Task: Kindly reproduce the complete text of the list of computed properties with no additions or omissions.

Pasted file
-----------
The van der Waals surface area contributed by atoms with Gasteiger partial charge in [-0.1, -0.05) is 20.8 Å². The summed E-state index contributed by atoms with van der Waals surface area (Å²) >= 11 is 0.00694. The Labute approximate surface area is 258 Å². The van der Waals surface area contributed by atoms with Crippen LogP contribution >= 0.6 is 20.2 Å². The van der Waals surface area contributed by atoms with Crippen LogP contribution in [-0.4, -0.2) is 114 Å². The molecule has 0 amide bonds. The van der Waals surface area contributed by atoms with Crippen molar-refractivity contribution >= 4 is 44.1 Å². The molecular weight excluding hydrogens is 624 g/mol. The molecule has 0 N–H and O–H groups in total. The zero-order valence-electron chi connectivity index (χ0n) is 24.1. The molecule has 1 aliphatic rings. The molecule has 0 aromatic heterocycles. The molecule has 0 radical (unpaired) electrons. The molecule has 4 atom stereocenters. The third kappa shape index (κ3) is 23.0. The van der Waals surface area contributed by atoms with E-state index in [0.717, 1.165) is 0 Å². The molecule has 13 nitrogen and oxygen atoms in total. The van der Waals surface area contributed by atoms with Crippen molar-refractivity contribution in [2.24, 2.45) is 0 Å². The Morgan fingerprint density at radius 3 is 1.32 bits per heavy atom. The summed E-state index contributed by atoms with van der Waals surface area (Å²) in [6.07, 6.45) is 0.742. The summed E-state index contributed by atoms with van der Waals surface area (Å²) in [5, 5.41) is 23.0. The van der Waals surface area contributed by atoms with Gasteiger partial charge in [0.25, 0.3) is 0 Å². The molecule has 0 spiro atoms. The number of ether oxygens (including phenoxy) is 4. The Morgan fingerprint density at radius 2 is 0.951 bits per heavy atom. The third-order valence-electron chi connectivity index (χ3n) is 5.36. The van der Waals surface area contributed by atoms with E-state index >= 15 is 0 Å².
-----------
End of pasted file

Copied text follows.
The van der Waals surface area contributed by atoms with Gasteiger partial charge in [-0.1, -0.05) is 20.8 Å². The summed E-state index contributed by atoms with van der Waals surface area (Å²) >= 11 is 0.00694. The Labute approximate surface area is 258 Å². The van der Waals surface area contributed by atoms with Crippen LogP contribution >= 0.6 is 20.2 Å². The van der Waals surface area contributed by atoms with Crippen LogP contribution in [-0.4, -0.2) is 114 Å². The molecule has 0 amide bonds. The van der Waals surface area contributed by atoms with Crippen molar-refractivity contribution >= 4 is 44.1 Å². The molecular weight excluding hydrogens is 624 g/mol. The molecule has 0 N–H and O–H groups in total. The zero-order valence-electron chi connectivity index (χ0n) is 24.1. The molecule has 1 aliphatic rings. The molecule has 0 aromatic heterocycles. The molecule has 0 radical (unpaired) electrons. The molecule has 4 atom stereocenters. The third kappa shape index (κ3) is 23.0. The van der Waals surface area contributed by atoms with E-state index in [0.717, 1.165) is 0 Å². The molecule has 13 nitrogen and oxygen atoms in total. The van der Waals surface area contributed by atoms with Crippen molar-refractivity contribution in [2.24, 2.45) is 0 Å². The Morgan fingerprint density at radius 3 is 1.32 bits per heavy atom. The summed E-state index contributed by atoms with van der Waals surface area (Å²) in [6.07, 6.45) is 0.742. The summed E-state index contributed by atoms with van der Waals surface area (Å²) in [5, 5.41) is 23.0. The van der Waals surface area contributed by atoms with Gasteiger partial charge in [0.25, 0.3) is 0 Å². The molecule has 0 spiro atoms. The number of ether oxygens (including phenoxy) is 4. The Morgan fingerprint density at radius 2 is 0.951 bits per heavy atom. The third-order valence-electron chi connectivity index (χ3n) is 5.36. The van der Waals surface area contributed by atoms with E-state index >= 15 is 0 Å².